In the frenzy of holiday frivolity, nobody wants to think about crime. But police records show that shoppers are more likely to get their wallets lifted, purses snatched, packages heisted and cars stolen during this season than at any other time of the year.
Southern California, with its combination of balmy winter weather and some of the nation's busiest malls, draws criminals from throughout the country, according to Los Angeles Police Sgt. Dan Cook, who said crime generally increases about 10% during the holiday season.
"If it's any comfort, you're less likely to be killed," Cook said. "The holidays is our lowest time for murders. But every kind of theft goes up in December."
Last December, Cook said, robberies, burglaries and larcenies in Los Angeles increased to 12,000, from about 10,000 in November. December also is the month with the most car thefts.
Can Be Violent
And while most of these crimes involve snatching a purse or breaking into a car to steal Christmas presents, police warn that the crimes can turn violent. That happened last week when Hawthorne Councilman David York was shot and critically injured during a car theft in the parking lot of the Galleria at South Bay in Redondo Beach.
To prevent customers from becoming crime statistics, South Bay malls are increasing security with everything from mounted police patrols to uniformed escorts.
At Carson Mall, mounted sheriff's deputies are patrolling parking lots while security guards scan lots from the mall's rooftop, said assistant manager Carol Dominguez.
"We have a pretty intensive security system," Dominguez said, "probably more so than other malls, but we find it works. Last year, with this program, we had no major incident of crime for the holidays, so we feel it's worth it."
Patrols Beefed Up
Dominguez said other security measures include include extra sheriff's deputies and security guards patrolling the mall, a closed-circuit television monitoring system and brighter lighting in the parking lots.
The Galleria at South Bay uses security guards around the clock to patrol its parking lots on foot and by car, said general manager Dan McNeer.
Special teams of security guards and Redondo Beach police are patrolling the mall throughout the holidays, McNeer said, and the mall has hired off-duty police officers for additional security. McNeer called the shooting of York "unfortunate," but added that he did not trace it to any shortcoming in the mall's security system.
In addition, he said, shoppers may request a security escort to their cars at the mall's information booth.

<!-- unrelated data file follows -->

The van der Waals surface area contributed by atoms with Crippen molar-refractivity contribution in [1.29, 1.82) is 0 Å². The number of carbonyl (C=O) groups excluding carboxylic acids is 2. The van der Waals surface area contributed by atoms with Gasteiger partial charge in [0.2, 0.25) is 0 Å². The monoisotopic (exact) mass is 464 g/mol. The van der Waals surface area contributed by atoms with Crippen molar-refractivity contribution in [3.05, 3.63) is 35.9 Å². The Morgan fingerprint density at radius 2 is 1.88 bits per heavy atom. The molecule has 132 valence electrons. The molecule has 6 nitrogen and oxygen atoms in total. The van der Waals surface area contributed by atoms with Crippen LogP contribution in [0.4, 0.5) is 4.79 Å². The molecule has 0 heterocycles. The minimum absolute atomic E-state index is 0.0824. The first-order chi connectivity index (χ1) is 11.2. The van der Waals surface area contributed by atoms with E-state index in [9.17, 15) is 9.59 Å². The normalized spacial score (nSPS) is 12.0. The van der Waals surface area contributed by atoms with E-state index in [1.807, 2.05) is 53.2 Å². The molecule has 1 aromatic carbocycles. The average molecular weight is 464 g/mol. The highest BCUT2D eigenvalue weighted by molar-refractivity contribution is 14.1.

Other shopping centers, such as Del Amo Fashion Center and Old Towne Mall in Torrance, also have added security to their malls and parking lots. But, as Old Towne security director Bob Lee warns, "No matter how many security guards we have, crime gets so bad during the holidays it just can't be stopped. There are too many people who aren't aware of their surroundings and they become easy marks."
Staying alert and aware, police say, is the most important measure shoppers can take to protect themselves against crime.
To heighten that awareness, the Torrance Police Department is showing a film on crime prevention tips for shoppers over the local cable channel throughout the holidays, said Sgt. Wally Murker. In addition, he said, a special shopping center detail, organized in September, is patrolling Torrance malls, including the smaller ones, and offering special training to security guards.
Police and security guards alike, however, maintain that such measures should not lull shoppers into a false sense of security.
Tips for Shoppers
"A big part of crime prevention rests with the shopper," the Los Angeles Police Department's Cook said. "There are a lot of things consumers can do to make sure they don't become victims."
Among the recommendations of police and security officials:
- Walk down aisles of parking lots instead of between cars. Muggers often lurk between parked cars, Cook warned.
- Keep purchases in the trunk, out of sight.
- Avoid walking out of the mall alone, and don't carry too many bags at once. "Shoppers carrying armfuls of packages are not paying attention to what's going on around them," Cook said. "Thieves look for that."
- Keep wallets, credit cards and checkbooks separately. "That way, if someone grabs your purse, you won't lose everything," Murker said. "And keep a separate listing of your credit card numbers at home in case they do get stolen."
- Don't dump your purse, wallet or credit card into the shopping bag. "I can't tell you how many customers lose these items this way," McNeer said.
- Be extra careful when walking in crowds. "Lots of crooks work in teams," Cook said. "One bumps you while the other lifts your wallet. You have to constantly be aware of what's around you.
- Try not to shop alone. "Go with a friend and go during the day if it's at all possible," Murker said.